Special to The Dialog
Annual Catholic Appeal helps Catholics Charities’ community center provide services for the needy
PRINCESS ANNE, Md. – Barbara Whitehead realizes the effort some people make just getting to Seton Center to ask for emergency food assistance.
While they need emergency food assistance because their finances are so tight, some in Crisfield, for example, must drive 20 miles each way, or talk a friend into taking them, or take an hour-long bus ride, paying a fare of $3 each way.
So, Seton Center representatives follow a couple of basic rules:
First, they try to make each client feel welcome. “We are so kind to people,” Whitehead said, showering them with “kindness and dignity.”
Second, they try to assess all the needs of the person they serve. “Usually, if they come in for food, they’ve got a lot more going on,” said Whitehead, one of 43 active volunteers.
As program manager Michele Canopii put it, “Everyone is welcome at Seton Center.” That goes not just for clients, but for other agencies helping those in need in Somerset County and adjoining areas. Her goal is to make Seton Center a community center that can address all of one’s needs.
Seton Center, part of Catholic Charities, is one of nearly 40 diocesan offices and ministries supported by the Annual Catholic Appeal.
This year’s Annual Catholic Appeal’s goal is $4,523,000. “Their Eyes Were Opened and They Recognized Him,” taken from Luke 24:31, is the theme. Catholics in the pew will be asked to make pledges on Commitment Weekend, April 29-30. Pledges may be paid in monthly installments or in one lump sum; in cash or check; by credit card, or online.
Funds raised will help the Diocese of Wilmington’s offices and ministries, including Seton Center, assist more than 100,000 people in Delaware and on Maryland’s Eastern Shore develop their spirituality, seek emotional and mental peace, and meet their physical needs.
Last year Seton Center helped 2,990 different clients through its various programs, such as food cooperative, emergency food assistance, eviction prevention and rehousing for the homeless, thrift store, and counseling and immigration services. The center has a paid staff of five and shares a mental health counselor and immigration specialist with Catholic Charities’ Georgetown office; they are at Seton Center one day a week.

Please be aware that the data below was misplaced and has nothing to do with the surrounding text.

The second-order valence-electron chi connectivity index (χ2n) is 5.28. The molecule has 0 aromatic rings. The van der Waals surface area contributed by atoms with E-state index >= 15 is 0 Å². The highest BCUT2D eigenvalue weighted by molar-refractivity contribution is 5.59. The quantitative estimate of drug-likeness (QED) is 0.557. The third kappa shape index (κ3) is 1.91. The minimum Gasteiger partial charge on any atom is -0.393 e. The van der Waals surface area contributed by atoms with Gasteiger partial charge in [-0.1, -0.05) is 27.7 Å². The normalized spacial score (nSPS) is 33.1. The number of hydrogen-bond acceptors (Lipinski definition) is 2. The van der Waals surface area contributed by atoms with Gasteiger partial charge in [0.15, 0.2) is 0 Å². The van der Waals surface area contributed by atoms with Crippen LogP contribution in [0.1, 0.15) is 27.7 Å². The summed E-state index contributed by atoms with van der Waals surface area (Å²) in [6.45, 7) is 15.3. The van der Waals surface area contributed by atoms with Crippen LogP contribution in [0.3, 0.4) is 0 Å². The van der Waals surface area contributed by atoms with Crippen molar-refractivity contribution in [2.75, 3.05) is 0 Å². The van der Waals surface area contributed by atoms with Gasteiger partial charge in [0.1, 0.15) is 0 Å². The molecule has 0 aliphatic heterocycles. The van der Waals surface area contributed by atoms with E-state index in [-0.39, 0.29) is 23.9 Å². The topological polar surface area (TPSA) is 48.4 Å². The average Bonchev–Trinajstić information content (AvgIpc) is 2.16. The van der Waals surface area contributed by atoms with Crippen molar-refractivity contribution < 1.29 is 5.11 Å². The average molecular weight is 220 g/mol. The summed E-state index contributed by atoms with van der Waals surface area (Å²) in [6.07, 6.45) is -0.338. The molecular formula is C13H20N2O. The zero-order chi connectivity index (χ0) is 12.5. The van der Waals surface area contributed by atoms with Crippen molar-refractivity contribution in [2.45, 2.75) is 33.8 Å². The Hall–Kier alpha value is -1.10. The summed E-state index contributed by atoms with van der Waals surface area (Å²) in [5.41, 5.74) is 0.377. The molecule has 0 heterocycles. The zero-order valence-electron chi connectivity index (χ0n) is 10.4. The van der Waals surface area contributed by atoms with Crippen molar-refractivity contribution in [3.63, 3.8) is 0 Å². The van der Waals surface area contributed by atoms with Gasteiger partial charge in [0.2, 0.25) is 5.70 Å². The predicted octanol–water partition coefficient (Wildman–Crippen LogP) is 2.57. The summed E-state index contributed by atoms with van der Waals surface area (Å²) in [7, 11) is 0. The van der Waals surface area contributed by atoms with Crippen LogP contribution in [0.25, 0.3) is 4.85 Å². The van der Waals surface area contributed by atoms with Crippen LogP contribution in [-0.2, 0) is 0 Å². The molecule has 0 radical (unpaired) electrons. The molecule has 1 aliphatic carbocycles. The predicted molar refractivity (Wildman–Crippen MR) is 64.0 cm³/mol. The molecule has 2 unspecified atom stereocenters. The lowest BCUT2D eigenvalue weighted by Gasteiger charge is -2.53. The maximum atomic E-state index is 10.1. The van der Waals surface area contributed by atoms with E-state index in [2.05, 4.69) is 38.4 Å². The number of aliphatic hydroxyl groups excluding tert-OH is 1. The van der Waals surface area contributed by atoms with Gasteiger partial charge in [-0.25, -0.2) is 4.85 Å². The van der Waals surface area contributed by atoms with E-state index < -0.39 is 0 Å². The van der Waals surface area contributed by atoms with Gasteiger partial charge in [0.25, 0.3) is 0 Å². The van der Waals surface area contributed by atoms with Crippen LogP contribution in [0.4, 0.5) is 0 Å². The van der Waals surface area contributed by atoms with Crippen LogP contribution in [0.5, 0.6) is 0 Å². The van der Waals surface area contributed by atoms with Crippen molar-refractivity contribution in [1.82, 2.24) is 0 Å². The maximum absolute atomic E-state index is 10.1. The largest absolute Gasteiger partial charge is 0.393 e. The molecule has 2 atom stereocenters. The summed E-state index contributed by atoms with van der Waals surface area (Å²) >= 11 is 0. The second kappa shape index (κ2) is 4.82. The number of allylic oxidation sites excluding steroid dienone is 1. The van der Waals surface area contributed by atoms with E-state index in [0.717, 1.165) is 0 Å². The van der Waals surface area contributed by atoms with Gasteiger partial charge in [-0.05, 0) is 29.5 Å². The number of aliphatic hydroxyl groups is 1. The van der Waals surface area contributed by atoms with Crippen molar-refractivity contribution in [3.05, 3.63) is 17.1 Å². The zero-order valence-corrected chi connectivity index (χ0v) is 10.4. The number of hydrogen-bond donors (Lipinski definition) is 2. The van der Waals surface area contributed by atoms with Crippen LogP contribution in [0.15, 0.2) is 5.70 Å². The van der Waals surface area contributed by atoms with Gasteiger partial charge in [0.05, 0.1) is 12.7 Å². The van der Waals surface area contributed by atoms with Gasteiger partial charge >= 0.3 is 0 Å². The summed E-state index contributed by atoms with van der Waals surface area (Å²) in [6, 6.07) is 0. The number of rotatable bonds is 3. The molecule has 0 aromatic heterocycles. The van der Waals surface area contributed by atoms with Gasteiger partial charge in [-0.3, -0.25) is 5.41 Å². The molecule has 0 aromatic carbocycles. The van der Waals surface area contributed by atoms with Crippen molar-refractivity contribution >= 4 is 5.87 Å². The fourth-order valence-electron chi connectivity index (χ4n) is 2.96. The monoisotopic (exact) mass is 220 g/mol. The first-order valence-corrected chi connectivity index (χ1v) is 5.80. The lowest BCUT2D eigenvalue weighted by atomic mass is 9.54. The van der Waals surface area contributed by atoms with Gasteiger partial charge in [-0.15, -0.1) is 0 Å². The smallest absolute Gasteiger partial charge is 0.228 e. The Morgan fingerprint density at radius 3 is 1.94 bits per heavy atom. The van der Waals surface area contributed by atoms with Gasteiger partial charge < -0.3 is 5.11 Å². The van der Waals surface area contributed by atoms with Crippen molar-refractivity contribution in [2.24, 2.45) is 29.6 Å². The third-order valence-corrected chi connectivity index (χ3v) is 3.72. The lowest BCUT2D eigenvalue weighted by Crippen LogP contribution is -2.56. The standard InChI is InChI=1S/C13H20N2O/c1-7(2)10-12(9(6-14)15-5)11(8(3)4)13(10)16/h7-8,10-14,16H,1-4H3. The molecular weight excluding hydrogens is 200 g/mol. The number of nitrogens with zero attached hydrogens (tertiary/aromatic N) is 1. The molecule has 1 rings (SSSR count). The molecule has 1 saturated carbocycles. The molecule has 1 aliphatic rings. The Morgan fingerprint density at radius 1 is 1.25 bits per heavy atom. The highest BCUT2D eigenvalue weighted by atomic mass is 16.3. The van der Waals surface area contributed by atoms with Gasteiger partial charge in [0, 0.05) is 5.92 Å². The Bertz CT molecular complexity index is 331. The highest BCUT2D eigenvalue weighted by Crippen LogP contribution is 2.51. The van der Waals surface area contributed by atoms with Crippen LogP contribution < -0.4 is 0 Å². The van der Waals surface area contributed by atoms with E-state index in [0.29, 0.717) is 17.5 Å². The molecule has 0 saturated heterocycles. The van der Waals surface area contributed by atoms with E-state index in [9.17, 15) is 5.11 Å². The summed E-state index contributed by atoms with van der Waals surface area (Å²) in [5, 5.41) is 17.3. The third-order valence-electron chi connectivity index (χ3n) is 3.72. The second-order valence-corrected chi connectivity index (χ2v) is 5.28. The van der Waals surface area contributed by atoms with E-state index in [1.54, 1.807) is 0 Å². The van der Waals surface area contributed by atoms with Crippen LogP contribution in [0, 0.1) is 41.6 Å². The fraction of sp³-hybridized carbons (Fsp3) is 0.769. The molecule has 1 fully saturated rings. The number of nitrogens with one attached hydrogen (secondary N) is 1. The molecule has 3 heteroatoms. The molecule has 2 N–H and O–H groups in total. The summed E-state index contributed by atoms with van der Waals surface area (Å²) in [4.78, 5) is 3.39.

It also hosts agencies and programs such as WIC, a nutrition program for Women, Infants and Children, administered through the Somerset County Department of Health, and English as a Second Language classes, and works with programs such as Chesapeake Health Care, the new name of Three Lower Counties Community Services, which provides medical and dental care not available at Seton Center.
Seton Center’s service area covers nine Eastern Shore counties, but most of its clients come from Somerset or adjoining Wicomico and Worcester counties.
The needs are great. Somerset County is the poorest in Maryland, with a 2014 annual median household income of $38,316 — almost $1,500 less than the second lowest in the state, data from the most recent Maryland Statistical Handbook shows. Canopii knows the culture of the Lower Eastern Shore. She grew up in Salisbury, 12 miles away from Princess Anne; her mother was a teacher in Somerset County. Canopii worked with the Baltimore City Departments of Social Services before coming to Seton Center.
She said although the urban poor and rural poor share many similar issues — adequate food, health care, and housing — their plights differ in several respects.
Take homelessness, for example. In urban areas, the homeless are more visible, so various groups react to the issue with shelters and other services. On the Lower Eastern Shore and in other rural counties they are “the hidden homeless. They are ‘doubling up,’ jumping from couch to couch,” house to house of friends and relatives, Canopii said.
Somerset County has no homeless shelter, but various groups including Seton Center are working to meet that need.
Many of the people served by Seton Center want to help pay their own way. Some who come in for, say, the WIC program may have other needs the center can address – food or housing assistance, for example – but are determined to make it on their own until they need help with a specific need.
It’s a question of dignity, something Canopii sees especially in the food cooperative. Members are charged $4 a month but the fee can be waived. Few request waivers.
“They feel better that way,” Canopii said. “It’s not a handout,”
But those clients often do more. It’s not uncommon for a cooperative member to pay with a $5 bill, then reject the $1 change, donating it to center operations. Those who need the services Seton Center provides, want to help provide those services to others.
“They are contributing,” Canopii said.